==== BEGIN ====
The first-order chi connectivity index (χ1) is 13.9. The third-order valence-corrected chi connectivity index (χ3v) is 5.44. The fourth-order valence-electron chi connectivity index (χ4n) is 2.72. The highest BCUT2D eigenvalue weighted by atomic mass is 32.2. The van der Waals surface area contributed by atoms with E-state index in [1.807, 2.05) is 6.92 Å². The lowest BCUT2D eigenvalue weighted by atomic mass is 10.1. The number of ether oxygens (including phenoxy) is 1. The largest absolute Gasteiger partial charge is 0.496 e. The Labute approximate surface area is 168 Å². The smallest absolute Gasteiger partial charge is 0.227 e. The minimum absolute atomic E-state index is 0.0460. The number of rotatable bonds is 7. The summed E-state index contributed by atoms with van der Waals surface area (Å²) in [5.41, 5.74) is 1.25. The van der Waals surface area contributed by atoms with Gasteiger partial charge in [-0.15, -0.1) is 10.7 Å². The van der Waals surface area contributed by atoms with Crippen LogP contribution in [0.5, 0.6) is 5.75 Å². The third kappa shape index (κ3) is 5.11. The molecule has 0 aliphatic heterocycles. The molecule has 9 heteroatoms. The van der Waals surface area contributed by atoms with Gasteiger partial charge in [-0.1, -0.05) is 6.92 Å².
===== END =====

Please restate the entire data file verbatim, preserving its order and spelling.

The first-order chi connectivity index (χ1) is 13.9. The third-order valence-corrected chi connectivity index (χ3v) is 5.44. The fourth-order valence-electron chi connectivity index (χ4n) is 2.72. The highest BCUT2D eigenvalue weighted by atomic mass is 32.2. The van der Waals surface area contributed by atoms with E-state index in [1.807, 2.05) is 6.92 Å². The lowest BCUT2D eigenvalue weighted by atomic mass is 10.1. The number of ether oxygens (including phenoxy) is 1. The largest absolute Gasteiger partial charge is 0.496 e. The Labute approximate surface area is 168 Å². The smallest absolute Gasteiger partial charge is 0.227 e. The minimum absolute atomic E-state index is 0.0460. The number of rotatable bonds is 7. The summed E-state index contributed by atoms with van der Waals surface area (Å²) in [5.41, 5.74) is 1.25. The van der Waals surface area contributed by atoms with Gasteiger partial charge in [-0.15, -0.1) is 10.7 Å². The van der Waals surface area contributed by atoms with Crippen LogP contribution in [0.5, 0.6) is 5.75 Å². The third kappa shape index (κ3) is 5.11. The molecule has 0 aliphatic heterocycles. The molecule has 9 heteroatoms. The van der Waals surface area contributed by atoms with Gasteiger partial charge in [-0.1, -0.05) is 6.92 Å².